I will be the first to admit that it wasn't that long ago that my knowledge of tools was very limited. Sure, I could use a screwdriver or pound with a hammer, but that was about it. Tools were something manly men used to build houses and work on cars, certainly not something I had any use for as I went about my days.
Then jewelry making entered my life. I started out with a basic set of tools, needle nosed pliers, round nose pliers and cutters. It wasn't long and I was feeling pretty comfortable with my tools. Of course, with practice and knowledge came boredom. I wanted to branch out and try other types of jewelry design besides stringing beads.
But, tools are expensive and I really didn't know what I needed. So, the first thing I did was raid hubby's toolbox. I found a rubber mallet, a tool that punches various size holes in metal, tin snips for cutting copper sheet and a piece of thick, slightly rusty steel to use for pounding on metal with a hammer. I was in hog heaven!
One of the things I wanted to try with my copper sheet was shaping round pieces into a slight bowl shape. To do that, I needed a dapping block which is a block of metal or wood that has bowl shaped indentations. Round shapes cut from metal sheet are placed on one of the indentations and hammered until it takes on a bowl shape.
Looking around the house to see how I could improvise, I came across a melon baller that had never been used. It worked perfectly until it took so much pounding that it lost it's round shape. It is no longer suitable for pounding copper sheet into bowl shapes or making melon balls!
My first "real" tool purchase was something I'd been coveting for a long time and it was a Dremel. But, they were expensive for someone who was trying to only fund her jewelry hobby with proceeds from sales of jewelry and not dip into household funds. One winter day, I noticed they were on super sale at my local hardware store - they were practically giving them away. The next morning I got up planning to head over to the store and pick one up only to find that I was snowed in. There would be no trips to town on this day. I was so bummed out. Thank goodness for my brilliant idea to call the hardware store and ask if I could purchase one over the phone. "Yes!" they said! That was one happy day.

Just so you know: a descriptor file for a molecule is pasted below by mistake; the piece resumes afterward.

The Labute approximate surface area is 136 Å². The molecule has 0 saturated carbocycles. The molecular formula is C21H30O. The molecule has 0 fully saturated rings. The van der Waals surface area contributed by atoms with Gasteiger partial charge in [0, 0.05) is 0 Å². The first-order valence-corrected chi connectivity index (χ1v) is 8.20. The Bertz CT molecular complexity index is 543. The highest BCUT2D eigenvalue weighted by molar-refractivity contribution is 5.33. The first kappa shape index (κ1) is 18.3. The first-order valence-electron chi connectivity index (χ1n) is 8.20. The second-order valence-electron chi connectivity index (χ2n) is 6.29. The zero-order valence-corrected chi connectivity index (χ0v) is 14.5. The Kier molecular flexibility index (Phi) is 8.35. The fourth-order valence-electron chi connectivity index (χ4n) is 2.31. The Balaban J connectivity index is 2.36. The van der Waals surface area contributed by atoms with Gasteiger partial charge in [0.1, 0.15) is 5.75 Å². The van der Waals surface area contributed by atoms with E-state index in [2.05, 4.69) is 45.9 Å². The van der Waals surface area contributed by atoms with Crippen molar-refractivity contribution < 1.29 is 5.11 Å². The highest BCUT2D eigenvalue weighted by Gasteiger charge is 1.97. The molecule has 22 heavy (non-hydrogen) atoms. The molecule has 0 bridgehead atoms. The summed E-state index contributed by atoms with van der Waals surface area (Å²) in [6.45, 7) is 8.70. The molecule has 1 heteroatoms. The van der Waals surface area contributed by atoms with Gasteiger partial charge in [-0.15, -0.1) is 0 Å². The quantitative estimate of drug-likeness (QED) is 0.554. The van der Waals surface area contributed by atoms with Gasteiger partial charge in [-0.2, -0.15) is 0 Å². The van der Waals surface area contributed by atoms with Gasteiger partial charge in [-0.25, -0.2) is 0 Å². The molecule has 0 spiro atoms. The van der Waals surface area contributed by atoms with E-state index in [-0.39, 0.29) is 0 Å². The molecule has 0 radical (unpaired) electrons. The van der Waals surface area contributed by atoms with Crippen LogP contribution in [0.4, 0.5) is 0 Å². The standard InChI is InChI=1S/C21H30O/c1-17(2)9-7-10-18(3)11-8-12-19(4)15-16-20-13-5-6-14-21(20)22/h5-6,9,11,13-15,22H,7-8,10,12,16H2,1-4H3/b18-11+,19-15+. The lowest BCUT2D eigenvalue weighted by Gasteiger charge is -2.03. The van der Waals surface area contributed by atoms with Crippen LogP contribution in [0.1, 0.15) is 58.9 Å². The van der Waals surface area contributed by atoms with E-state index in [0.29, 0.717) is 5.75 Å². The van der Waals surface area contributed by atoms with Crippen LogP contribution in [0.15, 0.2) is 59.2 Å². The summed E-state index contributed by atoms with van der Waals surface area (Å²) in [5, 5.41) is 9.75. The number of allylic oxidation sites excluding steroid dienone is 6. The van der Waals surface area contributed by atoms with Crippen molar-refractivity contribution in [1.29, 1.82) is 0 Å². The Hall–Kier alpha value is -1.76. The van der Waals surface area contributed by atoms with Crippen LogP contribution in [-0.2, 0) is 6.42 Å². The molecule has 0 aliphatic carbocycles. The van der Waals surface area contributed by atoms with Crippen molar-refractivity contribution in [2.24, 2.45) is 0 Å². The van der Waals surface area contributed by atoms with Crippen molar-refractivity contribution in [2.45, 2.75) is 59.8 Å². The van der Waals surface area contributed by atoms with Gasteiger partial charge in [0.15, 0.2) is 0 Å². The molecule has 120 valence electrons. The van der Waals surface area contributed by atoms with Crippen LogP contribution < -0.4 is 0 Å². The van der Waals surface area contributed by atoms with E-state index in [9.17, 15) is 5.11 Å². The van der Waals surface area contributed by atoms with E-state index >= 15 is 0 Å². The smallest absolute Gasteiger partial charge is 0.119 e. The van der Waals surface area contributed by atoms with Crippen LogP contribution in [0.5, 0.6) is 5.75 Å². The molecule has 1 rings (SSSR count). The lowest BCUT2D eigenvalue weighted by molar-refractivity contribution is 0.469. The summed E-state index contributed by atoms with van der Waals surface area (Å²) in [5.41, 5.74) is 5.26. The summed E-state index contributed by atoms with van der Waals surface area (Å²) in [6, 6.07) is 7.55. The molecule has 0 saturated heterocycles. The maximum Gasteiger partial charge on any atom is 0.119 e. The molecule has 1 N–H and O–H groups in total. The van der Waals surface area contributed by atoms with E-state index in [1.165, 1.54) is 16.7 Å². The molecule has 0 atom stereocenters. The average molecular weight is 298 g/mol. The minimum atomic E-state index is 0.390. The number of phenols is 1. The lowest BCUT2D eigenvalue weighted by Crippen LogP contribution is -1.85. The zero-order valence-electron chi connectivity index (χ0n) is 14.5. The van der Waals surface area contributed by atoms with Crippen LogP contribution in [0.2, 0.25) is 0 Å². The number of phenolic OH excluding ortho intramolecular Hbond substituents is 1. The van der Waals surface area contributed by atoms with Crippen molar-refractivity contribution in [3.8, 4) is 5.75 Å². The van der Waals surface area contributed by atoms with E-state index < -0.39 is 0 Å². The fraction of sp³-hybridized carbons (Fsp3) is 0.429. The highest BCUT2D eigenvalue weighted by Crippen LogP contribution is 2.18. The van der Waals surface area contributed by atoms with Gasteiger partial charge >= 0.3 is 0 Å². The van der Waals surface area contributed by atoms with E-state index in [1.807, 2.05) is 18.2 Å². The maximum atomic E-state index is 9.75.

The Dremel opened up new worlds of creativity. I could now drill holes, cut metal, buff and polish, sand and a gazillion other things that weren't possible previously. I love my Dremel!
Next up, I decided I just had to have a tumbler - another expensive purchase. In cases like this, when I'm not sure how much I will really use something and when cost is a consideration, I turn to Harbor Freight. They have relatively cheap tools and all sorts of unexpected products. It's fun just to spend a day browsing in one of their stores. Despite warnings that the quality of a tumbler from them might be suspect, I went ahead and purchased a tumbler and it has worked like a champ. I use it all the time to clean dirty metal and harden components such as ear wires and hand made chain.
Just recently, I decided that I was really tired of pounding metal on that rusty piece of steel mentioned earlier. Back to Harbor Freight for an anvil which I find myself using more and more.
While I was there and looking around, I also decided to buy a mini-dremel type tool. Sometimes the Dremel is bigger than what I need for the job and this mini will also fit my hand better.
And, I found this cool third hand too! It's not something I really had to have, but it was only $4.00 so I figured I might as well. Just yesterday I used to for the first time to hold a ring for a resin pouring project. I needed the ring to remain level overnight and it worked perfectly!
There are a few other tools on my list that I would like to have, so I am currently looking around doing some pricing and seeing what's available. Who would have ever thought that this mechanically challenged, tool ignorant girl would become a tool junkie!?
To see what other members of the Jewelry Artisans Community have to say about tools, please click on the links below.